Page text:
Flight, February 12, 1915.
THE EVOLUTION OF THE ETRICH "TAUBE."
Another machine, (c) Fig. 4, was a totally enclosed military monoplane built in 1912. The wings were of orthodox Etrich form, cable braced top and bottom, having a span of 12 m. The fish-shaped body was built up of wooden channel-section longitudinals, and wooden rings, covered with sheet aluminium from the nose to just behind the wings, and with fabric for the remainder. The wings were attached to the body high up, and the sides of the body underneath were cut so as to form windows. Inside the body were four seats, two pairs in tandem, the pilot being at the rear. The windows were of wire gauze and celluloid. A 60 h.p. Austro-Daimler engine was mounted high up in the nose of the body. The undercarriage consisted of a tubular axle and pair of wheels connected to the body by four tubular steel struts. Later this machine was altered, the seats were placed higher up, so that the pilot and passenger protruded above the body, whilst an additional wheel was mounted under the nose. Neither of these two machines showed to any particular advantage, and did not, therefore, form an important part of the Etrich programme.
Flight, April 26, 1917.
THE "TOTALLY ENCLOSED" AEROPLANE.
During the spring and summer of 1912 the Austrian Etrich firm built and experimented with an enclosed monoplane of the Taube type. As our illustration shows, this machine was very similar in general arrangement to the ordinary Etrich taube, with the exception that the body had been made considerably more roomy. Constructionally the body was of the girder type with a superstructure giving the covering an elliptical form in section. Windows of non-inflammable material were provided in the sides and nose, and as the engine was mounted very high up in the body, the view forward and downward was exceptionally free, considering that the machine was of the tractor type. The two seats were placed one behind the other, and the pilot occupied the rear one. Apart from the fact of it being enclosed, this monoplane was a departure from standard practice in other respects. For instance, the under-carriage was of the simple Vee type that is so popular on modern machines, but which had not become generally adopted at that time. The wings, which had the usual back swept and upturned tips characteristic of the taube, were attached to the body by a single tubular pivot, and provisions had been made for varying the angle of incidence during flight. This was accomplished by rotating a wheel mounted in the body to the right of the pilot.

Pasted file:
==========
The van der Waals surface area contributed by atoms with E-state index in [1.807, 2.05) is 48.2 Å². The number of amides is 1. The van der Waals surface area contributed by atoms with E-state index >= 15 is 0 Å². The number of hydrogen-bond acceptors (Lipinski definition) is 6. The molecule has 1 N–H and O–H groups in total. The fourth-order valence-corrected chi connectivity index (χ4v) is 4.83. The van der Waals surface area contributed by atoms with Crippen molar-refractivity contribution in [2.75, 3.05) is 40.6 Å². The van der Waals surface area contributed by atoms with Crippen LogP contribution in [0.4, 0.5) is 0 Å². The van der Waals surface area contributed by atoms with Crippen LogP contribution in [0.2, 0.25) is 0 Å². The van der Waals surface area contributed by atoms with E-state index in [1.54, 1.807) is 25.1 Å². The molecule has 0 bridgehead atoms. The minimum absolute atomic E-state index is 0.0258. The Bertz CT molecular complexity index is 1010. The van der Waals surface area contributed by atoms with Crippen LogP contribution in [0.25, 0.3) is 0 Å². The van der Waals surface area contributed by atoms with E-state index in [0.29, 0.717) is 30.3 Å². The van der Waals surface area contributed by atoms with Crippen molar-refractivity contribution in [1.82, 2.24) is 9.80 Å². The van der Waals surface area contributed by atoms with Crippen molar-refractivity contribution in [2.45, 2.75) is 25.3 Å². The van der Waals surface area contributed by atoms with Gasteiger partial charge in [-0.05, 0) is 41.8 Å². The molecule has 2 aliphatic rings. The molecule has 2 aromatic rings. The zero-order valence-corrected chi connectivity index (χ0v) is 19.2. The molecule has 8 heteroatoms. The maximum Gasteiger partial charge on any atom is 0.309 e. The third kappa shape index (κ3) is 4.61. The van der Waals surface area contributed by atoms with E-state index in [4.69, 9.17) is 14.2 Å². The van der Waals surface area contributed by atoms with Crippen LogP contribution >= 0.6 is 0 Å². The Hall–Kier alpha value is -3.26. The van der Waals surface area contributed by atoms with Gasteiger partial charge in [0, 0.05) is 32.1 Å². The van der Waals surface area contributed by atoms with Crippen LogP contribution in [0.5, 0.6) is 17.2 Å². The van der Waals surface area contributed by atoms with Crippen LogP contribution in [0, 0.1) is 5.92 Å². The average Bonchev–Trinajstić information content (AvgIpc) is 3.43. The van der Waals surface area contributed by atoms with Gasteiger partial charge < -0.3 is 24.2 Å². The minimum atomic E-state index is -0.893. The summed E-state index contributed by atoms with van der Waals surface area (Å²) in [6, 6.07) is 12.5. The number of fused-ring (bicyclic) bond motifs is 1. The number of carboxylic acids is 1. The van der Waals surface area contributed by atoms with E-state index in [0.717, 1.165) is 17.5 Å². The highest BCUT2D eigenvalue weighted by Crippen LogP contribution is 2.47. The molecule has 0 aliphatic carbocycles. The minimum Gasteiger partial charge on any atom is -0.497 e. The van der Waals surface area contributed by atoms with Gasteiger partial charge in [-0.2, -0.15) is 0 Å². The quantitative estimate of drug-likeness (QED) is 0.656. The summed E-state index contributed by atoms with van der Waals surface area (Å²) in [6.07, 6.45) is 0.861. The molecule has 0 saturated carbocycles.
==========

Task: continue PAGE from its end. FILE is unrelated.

For some reason no more machines of this type were built by the Etrich firm, whether this is due to the enclosed feature or to other causes. Probably the reason was that, like so many others, this new departure had too many unknown factors. On the face of it, it would appear that the centre of thrust was too high, being approximately in line with the intersection of the chord line and the resultant, while the centre of resistance of the body and that of the under-carriage were some distance below this point.